chapter  4
Islamization in Late Medieval Bengal: The Relevance of Max Weber
ByRichard M. Eaton
Pages 19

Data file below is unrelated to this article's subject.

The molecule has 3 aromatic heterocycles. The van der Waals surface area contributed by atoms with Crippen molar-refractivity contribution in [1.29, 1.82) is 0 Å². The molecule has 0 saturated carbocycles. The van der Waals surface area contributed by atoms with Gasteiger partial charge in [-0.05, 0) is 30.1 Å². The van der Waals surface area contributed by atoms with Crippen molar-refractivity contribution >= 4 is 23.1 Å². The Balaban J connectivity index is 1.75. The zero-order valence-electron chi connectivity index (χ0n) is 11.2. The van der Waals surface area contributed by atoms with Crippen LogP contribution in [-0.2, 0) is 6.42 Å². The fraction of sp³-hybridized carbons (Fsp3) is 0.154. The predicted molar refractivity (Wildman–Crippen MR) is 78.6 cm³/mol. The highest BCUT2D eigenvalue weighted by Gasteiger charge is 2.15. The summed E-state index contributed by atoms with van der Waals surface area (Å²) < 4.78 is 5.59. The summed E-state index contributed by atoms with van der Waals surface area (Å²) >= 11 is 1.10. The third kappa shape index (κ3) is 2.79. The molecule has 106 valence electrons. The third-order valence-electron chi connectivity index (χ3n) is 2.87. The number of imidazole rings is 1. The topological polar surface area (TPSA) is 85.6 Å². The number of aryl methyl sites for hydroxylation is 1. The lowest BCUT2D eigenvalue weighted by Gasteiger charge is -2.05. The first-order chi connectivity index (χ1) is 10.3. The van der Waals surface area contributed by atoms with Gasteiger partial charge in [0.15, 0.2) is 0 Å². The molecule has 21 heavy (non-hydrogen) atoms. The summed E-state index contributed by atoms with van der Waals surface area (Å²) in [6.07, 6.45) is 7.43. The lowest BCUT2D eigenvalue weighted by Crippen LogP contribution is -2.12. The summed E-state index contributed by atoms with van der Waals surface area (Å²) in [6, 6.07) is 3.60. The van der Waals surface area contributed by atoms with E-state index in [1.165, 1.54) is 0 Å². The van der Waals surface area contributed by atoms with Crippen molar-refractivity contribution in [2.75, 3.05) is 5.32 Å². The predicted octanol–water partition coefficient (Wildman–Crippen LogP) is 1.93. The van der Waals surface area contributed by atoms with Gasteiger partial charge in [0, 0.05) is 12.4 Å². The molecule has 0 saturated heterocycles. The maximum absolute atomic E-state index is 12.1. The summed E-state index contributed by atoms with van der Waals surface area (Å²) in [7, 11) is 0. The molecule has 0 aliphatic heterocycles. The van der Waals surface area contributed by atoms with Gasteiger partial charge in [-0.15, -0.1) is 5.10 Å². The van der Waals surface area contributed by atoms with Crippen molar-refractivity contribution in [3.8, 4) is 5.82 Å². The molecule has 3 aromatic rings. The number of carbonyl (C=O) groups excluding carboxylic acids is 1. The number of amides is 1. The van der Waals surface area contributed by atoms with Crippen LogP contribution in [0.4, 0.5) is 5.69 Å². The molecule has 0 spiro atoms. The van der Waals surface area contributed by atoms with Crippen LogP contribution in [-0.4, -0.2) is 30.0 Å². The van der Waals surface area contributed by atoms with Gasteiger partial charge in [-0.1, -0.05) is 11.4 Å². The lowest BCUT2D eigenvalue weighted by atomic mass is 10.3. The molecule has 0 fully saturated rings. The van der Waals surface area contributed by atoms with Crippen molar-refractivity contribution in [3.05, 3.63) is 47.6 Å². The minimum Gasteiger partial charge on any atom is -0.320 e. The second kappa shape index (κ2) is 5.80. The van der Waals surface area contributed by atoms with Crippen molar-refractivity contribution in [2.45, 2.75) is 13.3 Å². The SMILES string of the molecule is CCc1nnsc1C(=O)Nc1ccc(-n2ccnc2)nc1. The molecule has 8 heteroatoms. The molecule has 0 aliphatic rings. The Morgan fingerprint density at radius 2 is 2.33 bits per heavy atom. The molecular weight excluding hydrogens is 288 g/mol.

It is hardly surprising that Max Weber’s scattered references to Islam reflect the Orientalist modes of thought current in his own day. Such references also betray his concerns with demonstrating why it was that societies not suffused with a “Protestant ethic” could not have independently developed a capitalist mode of production. Thus, in contrast to the dynamism that he found in European societies influenced by that ethic, Weber found Muslim societies to be static, if not stagnant. His characterization of Islam as a “warrior religion,” moreover, was consonant with Orientalist traditions of European thought that viewed Islam as a fundamentally militant ideology. 1 His notion that the religion validated sexual license or sensual delights followed a similar frame of European thought. 2 Concerning other aspects of Islamic history, Weber was at times factually incorrect, such as, for example, in his contention that Sufism was derived from India, or that early Islam knew no quest for salvation or mysticism. 3